Notes from the Underground

hilary reid

When I first moved to New York, in the summer of 2013, I imagined the subway as a cocktail party in a space the size of a long, narrow living room, where people sat and made eye contact until the time came to leave the room for another room. The guest list was weird and took shape by necessity—who needs to go where, when?—and any guest’s attendance was brief, lasting only the duration of their trip from the Bergen Street F-train stop to West 4th Street, say, or from Houston to Chambers.

It’s a vision that has little to do with the reality of the subway—the place where we slump exhausted at the beginning or end of the day—but I still think of it that way sometimes. The subway is our buzzing subterranean world, the guts of the city’s vast body. When I walk along Sixth Avenue or past the beige highrises of Lexington Ave, I think of the people tearing along below me, oblivious to the people above. The world of the subway anchors New York in its murky, deep layer—the foundation from which the city makes its silvery ascendance toward the sky.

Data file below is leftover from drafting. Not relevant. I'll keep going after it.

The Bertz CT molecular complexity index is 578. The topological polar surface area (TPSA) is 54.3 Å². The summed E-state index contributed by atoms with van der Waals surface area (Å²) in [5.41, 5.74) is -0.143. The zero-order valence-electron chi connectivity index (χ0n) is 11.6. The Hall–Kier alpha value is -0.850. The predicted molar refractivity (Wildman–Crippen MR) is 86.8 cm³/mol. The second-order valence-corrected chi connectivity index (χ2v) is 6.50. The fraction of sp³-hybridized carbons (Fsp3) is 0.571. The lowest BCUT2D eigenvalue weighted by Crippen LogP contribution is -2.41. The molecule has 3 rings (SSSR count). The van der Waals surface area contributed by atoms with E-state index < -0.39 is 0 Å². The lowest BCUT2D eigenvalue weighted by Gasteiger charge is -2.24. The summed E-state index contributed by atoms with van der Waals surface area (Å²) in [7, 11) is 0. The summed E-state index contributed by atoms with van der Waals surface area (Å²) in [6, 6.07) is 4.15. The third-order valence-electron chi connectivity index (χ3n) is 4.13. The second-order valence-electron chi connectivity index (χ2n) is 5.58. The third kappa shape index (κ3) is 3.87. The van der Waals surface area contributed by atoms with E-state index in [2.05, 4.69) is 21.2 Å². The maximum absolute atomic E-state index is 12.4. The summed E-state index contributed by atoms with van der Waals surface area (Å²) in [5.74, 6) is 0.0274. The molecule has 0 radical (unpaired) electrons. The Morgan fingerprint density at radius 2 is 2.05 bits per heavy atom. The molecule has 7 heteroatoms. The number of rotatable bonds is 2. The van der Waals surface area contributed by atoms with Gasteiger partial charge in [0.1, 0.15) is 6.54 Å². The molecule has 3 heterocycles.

In the foreword to the 1949 edition of Here Is New York, E.B. White writes, “To bring New York down to date, a man would have to be published with the speed of light…I feel that it is the reader’s, not the author’s, duty to bring New York down to date, and I trust it will prove less a duty than a pleasure.” What follows are one rider’s impressions of the subway—an attempt to bring New York “down to date,” to tell of what it’s like to be a regular guest at the underground cocktail party. 



The most shocking thing I’ve ever seen underground was not on the New York subway, but on the Paris Métro. I was standing on the platform, waiting to go a few stops north to the St-Michel stop to meet my parents for dinner. The train pulled into the station, the doors opened, and resting on one of the bluish grey speckled fold-down seats was a rotting foot.